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Keywords:

  • calcineurin inhihitor;
  • early post-transplantaion period;
  • human;
  • liver transplantation;
  • regulatory T cell;
  • T helper type 17 cells

Summary

  1. Top of page
  2. Summary
  3. Introduction
  4. Patients and methods
  5. Results
  6. Discussion
  7. Acknowledgements
  8. Authorship
  9. Disclosure
  10. References

There is limited clinical research regarding the changes in peripheral lymphocyte subsets during the early post-operative period of liver transplantation. Serial changes of T cells and B cells in living donor liver transplantation (LDLT) recipients during the early post-transplantion period were prospectively investigated. From June 2010 to February 2011, 27 consecutive LDLT recipients were enrolled. Percentages of T helper type 1 (Th1; interferon-γ-producing), Th2 (interleukin-4-producing), Th17 (interleukin-17-producing), regulatory T (Treg; CD4+ CD25+ FoxP3+), memory B (CD19+ CD24hi CD38) and mature B (CD19+ CD24int CD38int) cells were measured using fluorescence-activated cell sorting. Patients were followed up for a median of 9·9 months (range 6·8−15·5 months) after transplantation. Serial monitoring of immunological profiles showed no significant suppression of Th1, Th2, Th17, mature B or memory B cells, whereas frequencies of Treg cells significantly decreased. Interleukin-17 production by central and effector memory cells was not suppressed during the early post-operative period. The continuous production of interleukin-17 by the memory T cells may contribute to the persistence of Th17 cells. This prospective study demonstrated that current immunosuppression maintained the effector T or memory B cells during the early post-transplantation period but significantly suppressed Treg cells. Serial immune monitoring may suggest clues for optimal or individualized immunosuppression during the early post-operative period in clinical practice.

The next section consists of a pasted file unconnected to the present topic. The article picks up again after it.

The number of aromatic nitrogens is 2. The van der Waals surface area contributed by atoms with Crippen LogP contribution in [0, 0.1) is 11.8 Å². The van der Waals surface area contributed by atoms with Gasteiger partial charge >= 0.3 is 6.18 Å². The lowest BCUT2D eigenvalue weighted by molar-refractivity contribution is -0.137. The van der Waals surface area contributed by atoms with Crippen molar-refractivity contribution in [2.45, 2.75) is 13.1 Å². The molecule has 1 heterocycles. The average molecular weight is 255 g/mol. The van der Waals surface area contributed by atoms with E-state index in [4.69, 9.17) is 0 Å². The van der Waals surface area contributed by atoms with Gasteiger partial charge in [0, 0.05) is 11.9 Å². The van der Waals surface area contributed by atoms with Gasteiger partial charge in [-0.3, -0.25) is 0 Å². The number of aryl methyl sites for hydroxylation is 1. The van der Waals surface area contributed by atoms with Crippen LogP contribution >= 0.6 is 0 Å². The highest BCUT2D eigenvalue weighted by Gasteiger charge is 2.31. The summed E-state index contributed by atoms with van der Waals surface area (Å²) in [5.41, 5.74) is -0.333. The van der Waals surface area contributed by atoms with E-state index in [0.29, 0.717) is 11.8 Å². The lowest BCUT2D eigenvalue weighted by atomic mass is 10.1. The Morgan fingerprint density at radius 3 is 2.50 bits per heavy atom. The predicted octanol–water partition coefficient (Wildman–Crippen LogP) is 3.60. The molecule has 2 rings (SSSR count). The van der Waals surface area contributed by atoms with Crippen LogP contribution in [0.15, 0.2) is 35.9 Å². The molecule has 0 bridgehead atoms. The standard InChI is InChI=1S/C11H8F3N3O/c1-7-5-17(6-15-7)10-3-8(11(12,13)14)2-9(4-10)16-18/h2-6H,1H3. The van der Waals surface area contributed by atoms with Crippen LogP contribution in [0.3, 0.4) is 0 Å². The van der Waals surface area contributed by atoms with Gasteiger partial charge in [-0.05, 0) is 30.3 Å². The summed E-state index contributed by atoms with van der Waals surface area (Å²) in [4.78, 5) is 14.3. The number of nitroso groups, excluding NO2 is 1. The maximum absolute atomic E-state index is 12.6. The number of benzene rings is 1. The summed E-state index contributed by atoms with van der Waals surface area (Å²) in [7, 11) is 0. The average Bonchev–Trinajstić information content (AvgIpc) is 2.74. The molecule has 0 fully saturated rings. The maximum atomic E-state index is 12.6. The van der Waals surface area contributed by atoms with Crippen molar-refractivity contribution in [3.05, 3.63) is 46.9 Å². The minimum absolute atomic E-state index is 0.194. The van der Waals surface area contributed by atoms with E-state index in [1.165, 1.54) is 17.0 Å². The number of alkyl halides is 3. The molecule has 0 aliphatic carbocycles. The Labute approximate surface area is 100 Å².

Abbreviations
APC

allophycocyanin

Cy7

Cychrome 7

IL

interleukin

LDLT

living donor liver transplantation

PBMC

peripheral blood mononuclear cells

PE

phycoerythrin

TCM

central memory T cell

TEM

effector memory T cell

Th17 cells

T helper 17 cells

Treg cells

regulatory T cells

Introduction

  1. Top of page
  2. Summary
  3. Introduction
  4. Patients and methods
  5. Results
  6. Discussion
  7. Acknowledgements
  8. Authorship
  9. Disclosure
  10. References